December 2018

{Hospital pharmacy in Antananarivo, Madagascar. Photo Credit: Warren Zelman}Hospital pharmacy in Antananarivo, Madagascar. Photo Credit: Warren Zelman

This op-ed was originally published by . 

Multidrug-resistant germs are spreading. A number of antibiotics and other antimicrobials already don’t work as they should, and as many as  because of it.

If we don’t act to contain antimicrobial resistance, it may kill up to 10 million more people yearly by 2050 and cumulatively cost patients and health systems across the globe up to . This crisis may start to seem insurmountable, like a vague scientific problem with no apparent solution. Many of us have contributed to it, and each of us will need to collaborate — as nations, organizations, and individuals — to solve it.

“Without tackling wasteful, inefficient, and irrational use of antimicrobials, we cannot contain AMR.” — Mohan Joshi, a principal technical adviser for Keanahikishime 

{Hawa Coulibaly Kone leads a workshop with partner NGO YA-G-TU to develop its strategic plan. Photo credit: Keanahikishime}Hawa Coulibaly Kone leads a workshop with partner NGO YA-G-TU to develop its strategic plan. Photo credit: Keanahikishime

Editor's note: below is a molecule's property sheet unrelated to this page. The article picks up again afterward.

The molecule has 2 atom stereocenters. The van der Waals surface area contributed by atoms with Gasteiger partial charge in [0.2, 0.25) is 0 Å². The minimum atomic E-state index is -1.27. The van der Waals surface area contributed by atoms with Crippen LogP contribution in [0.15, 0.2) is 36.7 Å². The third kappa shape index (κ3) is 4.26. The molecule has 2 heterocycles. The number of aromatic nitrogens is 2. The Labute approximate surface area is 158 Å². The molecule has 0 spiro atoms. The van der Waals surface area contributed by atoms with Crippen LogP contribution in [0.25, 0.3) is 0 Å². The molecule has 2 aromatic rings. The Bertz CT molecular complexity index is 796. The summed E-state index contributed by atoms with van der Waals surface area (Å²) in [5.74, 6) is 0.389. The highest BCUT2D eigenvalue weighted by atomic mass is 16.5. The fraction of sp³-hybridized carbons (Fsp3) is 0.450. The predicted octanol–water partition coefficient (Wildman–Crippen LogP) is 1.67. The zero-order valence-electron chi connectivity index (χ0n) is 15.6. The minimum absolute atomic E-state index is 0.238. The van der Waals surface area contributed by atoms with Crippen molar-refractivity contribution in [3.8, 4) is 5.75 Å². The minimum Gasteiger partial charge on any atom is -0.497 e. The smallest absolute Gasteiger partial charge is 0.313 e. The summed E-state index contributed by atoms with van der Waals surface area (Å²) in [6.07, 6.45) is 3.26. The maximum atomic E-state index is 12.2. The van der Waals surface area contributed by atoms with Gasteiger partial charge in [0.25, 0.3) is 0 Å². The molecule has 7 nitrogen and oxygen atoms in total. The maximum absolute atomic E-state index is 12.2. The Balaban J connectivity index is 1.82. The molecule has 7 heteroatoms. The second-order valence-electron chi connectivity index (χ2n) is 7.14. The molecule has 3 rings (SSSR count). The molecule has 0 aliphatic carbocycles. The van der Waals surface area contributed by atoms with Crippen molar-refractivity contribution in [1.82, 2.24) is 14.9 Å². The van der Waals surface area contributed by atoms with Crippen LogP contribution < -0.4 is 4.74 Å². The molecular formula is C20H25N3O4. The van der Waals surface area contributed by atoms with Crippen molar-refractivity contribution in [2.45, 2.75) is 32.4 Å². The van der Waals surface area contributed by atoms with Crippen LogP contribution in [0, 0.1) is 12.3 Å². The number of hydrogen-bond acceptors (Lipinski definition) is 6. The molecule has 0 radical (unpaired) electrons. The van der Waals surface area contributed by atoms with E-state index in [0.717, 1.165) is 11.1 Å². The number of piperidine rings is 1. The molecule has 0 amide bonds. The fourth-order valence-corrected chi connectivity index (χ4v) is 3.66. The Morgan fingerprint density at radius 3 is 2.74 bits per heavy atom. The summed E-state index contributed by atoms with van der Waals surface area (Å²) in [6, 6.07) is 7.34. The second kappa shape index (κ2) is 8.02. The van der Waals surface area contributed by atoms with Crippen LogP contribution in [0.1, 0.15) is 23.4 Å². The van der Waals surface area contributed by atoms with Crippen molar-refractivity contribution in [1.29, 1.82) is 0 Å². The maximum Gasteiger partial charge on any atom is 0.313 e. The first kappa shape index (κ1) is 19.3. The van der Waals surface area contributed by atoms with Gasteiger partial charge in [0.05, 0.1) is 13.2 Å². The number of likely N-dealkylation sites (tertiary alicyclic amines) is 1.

Meet Hawa Coulibaly Kone, capacity building advisor and the representative on gender for the USAID-funded Keneya Jemu Kan (KJK) Project in Mali. Most recently, Hawa helped conduct a situational gender analysis of the KJK project and its partner organizations to assess the level of gender integration in the project design, implementation, and monitoring framework. The analysis found that KJK’s work with local partners across the country enabled the project to strengthen its institutional capacity in gender at the policy and programmatic levels and to respond to gender-related challenges.

We caught up with Hawa to learn more about how she and her team are working to break down barriers for women and build mutual trust among the project’s local partner organizations in Mali.

Tell us about your role and daily work on the KJK project in Mali

I joined the KJK project in August 2015. At first, it was a small team of two, myself and Hammouda, the senior technical advisor. I assisted in all activities, from developing plans and budgets to supporting activities for partners.